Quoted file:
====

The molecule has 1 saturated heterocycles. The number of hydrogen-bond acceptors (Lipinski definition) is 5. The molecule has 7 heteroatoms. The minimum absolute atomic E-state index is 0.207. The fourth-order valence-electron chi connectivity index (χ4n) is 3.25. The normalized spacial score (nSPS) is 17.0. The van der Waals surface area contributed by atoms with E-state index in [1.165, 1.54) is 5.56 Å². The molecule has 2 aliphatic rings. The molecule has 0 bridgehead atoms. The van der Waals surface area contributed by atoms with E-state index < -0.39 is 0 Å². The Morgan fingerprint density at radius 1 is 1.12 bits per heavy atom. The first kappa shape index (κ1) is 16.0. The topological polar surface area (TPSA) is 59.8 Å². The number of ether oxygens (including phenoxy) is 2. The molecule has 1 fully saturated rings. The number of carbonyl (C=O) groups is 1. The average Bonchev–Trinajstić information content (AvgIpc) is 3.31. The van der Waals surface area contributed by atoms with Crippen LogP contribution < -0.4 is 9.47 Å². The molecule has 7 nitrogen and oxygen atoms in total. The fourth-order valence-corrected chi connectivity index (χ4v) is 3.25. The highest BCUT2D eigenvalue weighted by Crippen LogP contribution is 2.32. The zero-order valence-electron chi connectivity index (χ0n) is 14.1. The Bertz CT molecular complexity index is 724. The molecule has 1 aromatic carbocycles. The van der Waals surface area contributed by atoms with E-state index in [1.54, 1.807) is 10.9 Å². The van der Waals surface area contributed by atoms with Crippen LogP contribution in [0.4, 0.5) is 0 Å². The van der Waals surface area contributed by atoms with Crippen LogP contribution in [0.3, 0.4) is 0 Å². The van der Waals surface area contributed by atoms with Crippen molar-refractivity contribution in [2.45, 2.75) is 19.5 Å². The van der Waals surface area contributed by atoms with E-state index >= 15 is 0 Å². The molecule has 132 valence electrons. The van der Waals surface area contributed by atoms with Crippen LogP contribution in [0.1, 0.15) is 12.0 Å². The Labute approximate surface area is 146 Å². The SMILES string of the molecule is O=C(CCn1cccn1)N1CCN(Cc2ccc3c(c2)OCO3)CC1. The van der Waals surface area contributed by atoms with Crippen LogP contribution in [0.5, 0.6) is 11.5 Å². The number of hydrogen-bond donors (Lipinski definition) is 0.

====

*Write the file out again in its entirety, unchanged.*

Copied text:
The molecule has 1 saturated heterocycles. The number of hydrogen-bond acceptors (Lipinski definition) is 5. The molecule has 7 heteroatoms. The minimum absolute atomic E-state index is 0.207. The fourth-order valence-electron chi connectivity index (χ4n) is 3.25. The normalized spacial score (nSPS) is 17.0. The van der Waals surface area contributed by atoms with E-state index in [1.165, 1.54) is 5.56 Å². The molecule has 2 aliphatic rings. The molecule has 0 bridgehead atoms. The van der Waals surface area contributed by atoms with E-state index < -0.39 is 0 Å². The Morgan fingerprint density at radius 1 is 1.12 bits per heavy atom. The first kappa shape index (κ1) is 16.0. The topological polar surface area (TPSA) is 59.8 Å². The number of ether oxygens (including phenoxy) is 2. The molecule has 1 fully saturated rings. The number of carbonyl (C=O) groups is 1. The average Bonchev–Trinajstić information content (AvgIpc) is 3.31. The van der Waals surface area contributed by atoms with Crippen LogP contribution < -0.4 is 9.47 Å². The molecule has 7 nitrogen and oxygen atoms in total. The fourth-order valence-corrected chi connectivity index (χ4v) is 3.25. The highest BCUT2D eigenvalue weighted by Crippen LogP contribution is 2.32. The zero-order valence-electron chi connectivity index (χ0n) is 14.1. The Bertz CT molecular complexity index is 724. The molecule has 1 aromatic carbocycles. The van der Waals surface area contributed by atoms with E-state index in [1.54, 1.807) is 10.9 Å². The van der Waals surface area contributed by atoms with Crippen LogP contribution in [0.4, 0.5) is 0 Å². The van der Waals surface area contributed by atoms with Crippen LogP contribution in [0.3, 0.4) is 0 Å². The van der Waals surface area contributed by atoms with Crippen molar-refractivity contribution in [2.45, 2.75) is 19.5 Å². The van der Waals surface area contributed by atoms with E-state index >= 15 is 0 Å². The molecule has 132 valence electrons. The van der Waals surface area contributed by atoms with Crippen LogP contribution in [0.1, 0.15) is 12.0 Å². The Labute approximate surface area is 146 Å². The SMILES string of the molecule is O=C(CCn1cccn1)N1CCN(Cc2ccc3c(c2)OCO3)CC1. The van der Waals surface area contributed by atoms with Crippen LogP contribution in [0.5, 0.6) is 11.5 Å². The number of hydrogen-bond donors (Lipinski definition) is 0.